Female empowerment is underrated. Nowadays, those words get tossed around a lot, so sometimes, they lose their effect. What is female empowerment, anyway? It can be defined in varying ways by many different types of people. It could be Hillary Clinton, securing the first female presidential nomination for a major party. It could be Wonder Woman, crusading her way through the male-dominated battlefields of World War I. It could be the hundreds of little girls in third-world countries who try with all their might to get an education. I read about all of these things in The VINAZINE while surrounded by female crusaders at the VINA office, a little haven of female empowerment in its own right.
The first article I ever read in The VINAZINE was about Mindy Kaling. A big Mindy fan, I clicked on the piece, expecting to read about how funny Mindy was, how entertaining her Twitter account is, and how much we all love The Office and The Mindy Project. Instead, the author focused on why Mindy was a “trailblazer.” As a rare female show runner/writer/director, an advocate for body positivity, and a clever author with undeniable writing prowess, Mindy is more than funny or cute. This was acknowledged and celebrated in The VINAZINE’s piece.
This perspective— the idea that women are what they do rather than how they look— can be found in all corners of The VINAZINE. As a writer who’s had a fair amount of experience in the journalistic style, I’ve had a lot of practice editing pieces, cutting down words, reformatting paragraphs, and changing angles. I enjoy it, and I’ve loved getting the chance to make The VINA society members’ written works better. Over the years, I’ve gotten used to having to write engaging pieces about topics that didn’t particularly interest me, but this was never the case at VINA. As I wrote about an evening at the symphony, I imagined two women following my instructions and bonding while broadening their minds to the world of classical music. As I described the feminist implications in Hamilton, I recalled my time seeing the musical and and rediscovered its themes of girl power. As I detailed the relationships of literature’s best sisterhoods, I remembered all of my favorite books and how they had shaped me as a person. As I elaborated on the unrelenting strength, grace, and power of Malala Yousafzai, I was describing something about which I was truly passionate. I had always admired Malala, and here I was, getting the opportunity to not only write about her, but to share her incredible resiliency with others.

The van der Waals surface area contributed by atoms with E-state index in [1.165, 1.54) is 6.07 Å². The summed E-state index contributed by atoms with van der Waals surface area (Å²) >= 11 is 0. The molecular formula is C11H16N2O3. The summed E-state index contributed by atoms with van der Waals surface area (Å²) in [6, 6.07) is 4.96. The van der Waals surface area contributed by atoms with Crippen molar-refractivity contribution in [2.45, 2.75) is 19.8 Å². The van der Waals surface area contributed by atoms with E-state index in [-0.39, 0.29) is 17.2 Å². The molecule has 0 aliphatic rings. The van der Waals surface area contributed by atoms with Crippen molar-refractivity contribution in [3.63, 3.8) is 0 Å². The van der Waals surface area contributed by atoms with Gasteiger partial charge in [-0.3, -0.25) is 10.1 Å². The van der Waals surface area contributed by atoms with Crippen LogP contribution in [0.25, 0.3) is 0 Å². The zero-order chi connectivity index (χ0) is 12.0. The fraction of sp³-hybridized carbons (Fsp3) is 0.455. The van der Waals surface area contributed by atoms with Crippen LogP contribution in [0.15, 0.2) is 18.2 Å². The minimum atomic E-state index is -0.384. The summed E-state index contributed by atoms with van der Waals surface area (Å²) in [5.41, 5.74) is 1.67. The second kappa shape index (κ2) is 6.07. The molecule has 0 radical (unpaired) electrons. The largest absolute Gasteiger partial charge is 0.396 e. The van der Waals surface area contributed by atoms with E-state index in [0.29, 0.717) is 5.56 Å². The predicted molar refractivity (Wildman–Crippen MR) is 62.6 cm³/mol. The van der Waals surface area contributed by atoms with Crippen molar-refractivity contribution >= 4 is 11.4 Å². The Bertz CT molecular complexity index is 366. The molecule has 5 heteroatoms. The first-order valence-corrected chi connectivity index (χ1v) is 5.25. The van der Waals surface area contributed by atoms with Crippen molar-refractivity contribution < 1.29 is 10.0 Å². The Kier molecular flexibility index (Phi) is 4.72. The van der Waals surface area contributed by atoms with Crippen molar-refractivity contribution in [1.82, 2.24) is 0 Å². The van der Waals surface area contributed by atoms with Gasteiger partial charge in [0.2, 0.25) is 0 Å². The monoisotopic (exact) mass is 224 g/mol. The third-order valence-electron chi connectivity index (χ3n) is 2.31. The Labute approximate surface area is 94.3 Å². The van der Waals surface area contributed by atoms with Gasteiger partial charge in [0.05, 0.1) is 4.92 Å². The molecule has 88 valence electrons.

I’ve learned a lot. I’ve learned how to inject a bit more humor into my writing and how to follow visual guidelines. I’ve watched the women in the VINA office break the stereotypes that men are most prolific in technology. Nowadays, many professional industries are male-dominated, from STEM fields, to broadcasting, to tech, and more. I realized during my time at VINA that that doesn’t have to be the case. Just because a glass ceiling exists doesn’t mean it can’t be shattered.
There is little in life that is more fulfilling or enjoyable than making friends. We don’t often think about it, but where would we be without our friends? The good ones are there in the best of times and the worst of times, through thick and thin, in calm or stormy weather. One of the most important aspects of female empowerment is sharing it with your friends and sisters. I’ve loved writing about it, identifying it in brilliant women or in novels, offering ideas to cultivate it, and encouraging everyone to recognize it and draw it out of themselves. If you need a little more of it in your life, you can download they Hey! VINA app 🙂
I hope I’ve written a piece that has helped at least one person, somewhere. Maybe a young girl has read my analysis about the lyrics Angelica Schuyler sings in Hamilton and discovered a whole new world of girl power. Perhaps another has read my post on literary sisterhoods and started exploring the female friendships in Anne of Green Gables or Pride and Prejudice. Hopefully another has read my profile on Malala and has set out to follow her lead, to create her own profile. If Angelica, Anne, and Malala can do it, why can’t she?
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